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Protective effects of the sigma agonist pre-084 in the rat retina
  1. Giuseppina Cantarella (gcantare{at}unict.it),
  2. Claudio Bucolo (bucocla{at}unict.it),
  3. Giulia Di Benedetto (giuliadibenedetto{at}libero.it),
  4. Salvatore Pezzino (salvatore.pezzino12{at}virgilio.it),
  5. Laurence Lempereur (lempereu{at}unict.it),
  6. Rosa Calvagna,
  7. Silvia Clementi,
  8. Piero Pavone (lpavone{at}unict.it),
  9. Lucia Fiore (fiore{at}unict.it),
  10. Renato Bernardini (bernardi{at}unict.it)
  1. University of Catania School of Medicine, Italy
  2. University of Catania School of Medicine, Italy
  3. University of Catania School of Medicine, Italy
  4. University of Catania School of Medicine, Italy
  5. University of Catania School of Medicine, Italy
  6. University of Catania School of Medicine, Italy
  7. University of Catania School of Medicine, Italy
  8. University of Catania School of Medicine, Italy
  9. University of Catania School of Medicine, Italy
  10. University of Catania School of Medicine, Italy

    Abstract

    Aim: With the rationale that amyloid-beta (AB) is toxic for the retina, we here assessed the role of TRAIL, a mediator of AB toxicity, and related signal transduction, in a rat model. We also attempted to demonstrate possible protective effects of σ1 receptor agonists in these processes.

    Methods: AB and the σ1 receptor agonist PRE-084 were injected intravitreally in the anesthesized rat. In additional experiments, the σ1 receptor antagonist BD1047 was administered to assess specificity of the effects of PRE-084. Western blot analysis was performed on retinas to evaluate the expression of TRAIL and TRAIL receptors in the retina, as well as of Bax and phosphorylated JNK following the different treatments. LDH levels were measured as a citotoxicity marker.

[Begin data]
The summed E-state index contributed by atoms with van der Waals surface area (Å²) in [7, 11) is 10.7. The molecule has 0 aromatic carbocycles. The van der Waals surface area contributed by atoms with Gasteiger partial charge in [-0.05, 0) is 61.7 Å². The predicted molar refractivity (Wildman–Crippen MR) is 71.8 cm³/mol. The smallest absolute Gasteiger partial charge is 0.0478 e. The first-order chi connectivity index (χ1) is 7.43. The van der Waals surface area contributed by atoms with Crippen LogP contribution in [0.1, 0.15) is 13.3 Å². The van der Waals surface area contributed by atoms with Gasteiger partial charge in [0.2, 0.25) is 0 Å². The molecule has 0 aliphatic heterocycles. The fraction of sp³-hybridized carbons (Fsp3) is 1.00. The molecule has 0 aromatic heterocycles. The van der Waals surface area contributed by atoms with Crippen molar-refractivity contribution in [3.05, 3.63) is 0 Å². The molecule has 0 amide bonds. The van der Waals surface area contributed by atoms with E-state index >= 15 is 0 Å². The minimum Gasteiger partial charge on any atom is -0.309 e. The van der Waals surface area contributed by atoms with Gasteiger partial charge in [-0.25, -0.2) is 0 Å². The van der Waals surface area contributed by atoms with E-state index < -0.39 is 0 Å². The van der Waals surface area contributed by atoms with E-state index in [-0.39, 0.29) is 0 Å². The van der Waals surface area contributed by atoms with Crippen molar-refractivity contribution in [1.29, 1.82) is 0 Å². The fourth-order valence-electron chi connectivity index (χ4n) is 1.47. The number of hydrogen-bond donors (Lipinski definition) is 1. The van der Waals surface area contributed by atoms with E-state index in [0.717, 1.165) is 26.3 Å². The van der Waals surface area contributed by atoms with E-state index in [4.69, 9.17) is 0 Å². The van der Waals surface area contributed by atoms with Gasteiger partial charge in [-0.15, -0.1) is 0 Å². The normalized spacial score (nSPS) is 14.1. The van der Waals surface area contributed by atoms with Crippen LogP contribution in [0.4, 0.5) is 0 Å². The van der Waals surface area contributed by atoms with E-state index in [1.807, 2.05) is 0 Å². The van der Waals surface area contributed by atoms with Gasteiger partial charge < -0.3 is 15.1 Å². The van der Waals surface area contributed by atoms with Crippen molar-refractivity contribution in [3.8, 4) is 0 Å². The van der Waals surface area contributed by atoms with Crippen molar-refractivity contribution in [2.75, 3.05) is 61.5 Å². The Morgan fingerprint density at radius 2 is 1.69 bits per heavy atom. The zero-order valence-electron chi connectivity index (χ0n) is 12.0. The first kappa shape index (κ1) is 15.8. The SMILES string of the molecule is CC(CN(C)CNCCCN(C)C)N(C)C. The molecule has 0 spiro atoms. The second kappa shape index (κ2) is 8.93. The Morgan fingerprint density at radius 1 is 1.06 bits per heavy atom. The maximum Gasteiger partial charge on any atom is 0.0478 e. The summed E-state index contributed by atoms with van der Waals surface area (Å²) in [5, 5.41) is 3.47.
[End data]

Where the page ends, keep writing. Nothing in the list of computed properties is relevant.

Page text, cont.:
Results: All TRAIL receptors were expressed in rat retinas. Intravitreal injection of AB in rat eyes induced over-expression of TRAIL and the proapoptotic protein Bax, as well as phosphorylation of JNK. All these effects of AB were abrogated by pre-treatment with the σ1 receptor agonist PRE-084.

    Conclusions: It is likely that TRAIL is a mediator of AB effects on the retina. In light of their specific inhibitory effects upon TRAIL expression, it is plausible to hypothesize that σ1 receptor agonists could represent potential pharmacological tools for restraining AB-related retinal damage.

    • cytokines
    • receptors
    • retinal protection

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